Feb 8, 2018




Clinical Hub,Tools & Resources,UWHC Lab Test Directory,Toxicology


Theophylline (THEO) Toxicology Lab Test

Name: Theophylline

Test Name: Theophylline

Health Link Test Code: THEO

LIS Test Code: THEO

CPT Code(s): 80198

Methodology: Enzyme Immunoassay

Clinical Information:


Days Performed: Daily, 24 hours.

In-Lab Turnaround Time: 4 hours.

Stat In-Lab Turnaround Time: 1 hour.

Specimen: Blood

Collection Container: Red top

Also Acceptable: Green top (with lithium heparin anticoagulant)

Collection Instructions:

Collect specimen for trough level within 60 minutes of next dose. If drug is given IV, collect specimen for peak level 4 - 6 hours after the initiation of infusion. Subsequent levels should be drawn at 24 hour intervals. If drug is given PO (plain tablet or solution), collect specimen for peak level 2 hours after dose. If Theo Dur is given, collect peak specimen 4 hours after dose.

Collection Volume: 2 mL

Pediatric Collection Volume: 0.4 mL

Stability Refridgerated:

3 months

Stability Frozen:

3 months

Sample Analyzed: Serum or plasma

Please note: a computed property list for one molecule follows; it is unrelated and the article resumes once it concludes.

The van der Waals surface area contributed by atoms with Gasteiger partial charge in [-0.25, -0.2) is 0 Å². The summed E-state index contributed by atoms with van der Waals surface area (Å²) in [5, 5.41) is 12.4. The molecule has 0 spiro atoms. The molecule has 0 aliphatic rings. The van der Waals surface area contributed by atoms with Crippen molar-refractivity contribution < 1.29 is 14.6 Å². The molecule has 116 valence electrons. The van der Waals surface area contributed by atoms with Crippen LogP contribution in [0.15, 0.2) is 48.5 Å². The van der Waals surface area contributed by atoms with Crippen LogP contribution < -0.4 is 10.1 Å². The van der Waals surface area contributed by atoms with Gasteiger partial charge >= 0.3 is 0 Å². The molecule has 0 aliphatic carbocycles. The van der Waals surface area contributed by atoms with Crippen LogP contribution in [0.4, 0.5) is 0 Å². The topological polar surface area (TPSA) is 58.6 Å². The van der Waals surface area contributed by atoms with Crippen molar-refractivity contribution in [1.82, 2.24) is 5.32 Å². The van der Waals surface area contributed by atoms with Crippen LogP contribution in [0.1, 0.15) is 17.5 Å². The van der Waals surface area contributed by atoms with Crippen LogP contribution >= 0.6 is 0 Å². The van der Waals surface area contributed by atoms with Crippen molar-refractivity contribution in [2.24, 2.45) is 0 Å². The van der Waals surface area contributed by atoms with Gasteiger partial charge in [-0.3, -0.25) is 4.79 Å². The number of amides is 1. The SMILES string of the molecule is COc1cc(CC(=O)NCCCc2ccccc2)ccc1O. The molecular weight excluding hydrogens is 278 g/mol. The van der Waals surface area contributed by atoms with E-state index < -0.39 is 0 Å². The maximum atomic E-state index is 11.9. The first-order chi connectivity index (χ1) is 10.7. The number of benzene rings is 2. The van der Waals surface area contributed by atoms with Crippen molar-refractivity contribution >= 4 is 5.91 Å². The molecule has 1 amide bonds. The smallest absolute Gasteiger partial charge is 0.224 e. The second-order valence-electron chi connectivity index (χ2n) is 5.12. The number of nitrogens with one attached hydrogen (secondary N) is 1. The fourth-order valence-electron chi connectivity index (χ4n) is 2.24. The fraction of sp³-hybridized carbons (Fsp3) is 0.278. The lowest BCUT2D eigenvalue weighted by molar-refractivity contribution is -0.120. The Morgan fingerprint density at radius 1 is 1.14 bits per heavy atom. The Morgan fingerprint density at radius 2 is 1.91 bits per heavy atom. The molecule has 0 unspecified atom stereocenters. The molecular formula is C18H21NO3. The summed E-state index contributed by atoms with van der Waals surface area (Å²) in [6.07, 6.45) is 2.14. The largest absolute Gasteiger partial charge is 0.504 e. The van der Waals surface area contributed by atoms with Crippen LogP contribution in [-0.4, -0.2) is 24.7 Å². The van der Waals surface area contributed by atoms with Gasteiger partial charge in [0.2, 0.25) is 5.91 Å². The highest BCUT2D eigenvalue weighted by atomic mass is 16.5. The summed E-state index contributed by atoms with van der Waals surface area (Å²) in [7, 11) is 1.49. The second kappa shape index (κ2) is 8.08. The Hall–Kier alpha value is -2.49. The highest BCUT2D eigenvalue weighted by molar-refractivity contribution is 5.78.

Testing Volume: 1 mL

Pediatric Testing Volume: 0.2 mL

Specimen Processing:

Centrifuge. Transfer cell-free serum or plasma to plastic vial. Refrigerate.

Specimen Transport:

Transport specimen to the laboratory. Transport with coolant pack if coming from clinic location.

Unacceptable Criteria:

Specimens collected in red cap with yellow ring (SST) or green top with yellow ring (PST) tubes are not acceptable.


Generally effective therapeutic concentration:

10.0-20.0 ug/mL


Toxic: > 20 ug/mL


Apneic spells in neonates: 5.0-10.0 ug/mL

Effective Date of Reference Range: Mon, 10 Aug 2015 00:00:00 CDT

Critical Calls: yes

Additional Information:

Result of "BELOW" indicates that the concentration is below the method detection limit of 2.0 ug/mL. The half-life of theophylline in adults is approximately 3-8 hours. In children the half-life is 1-8 hours and in newborns, 17-45 hours. The half-life in adults can be shorter for smokers. The peak concentration in serum/plasma for adults is reached in 2-3 hours and for newborns in about 2 hours, but this is variable.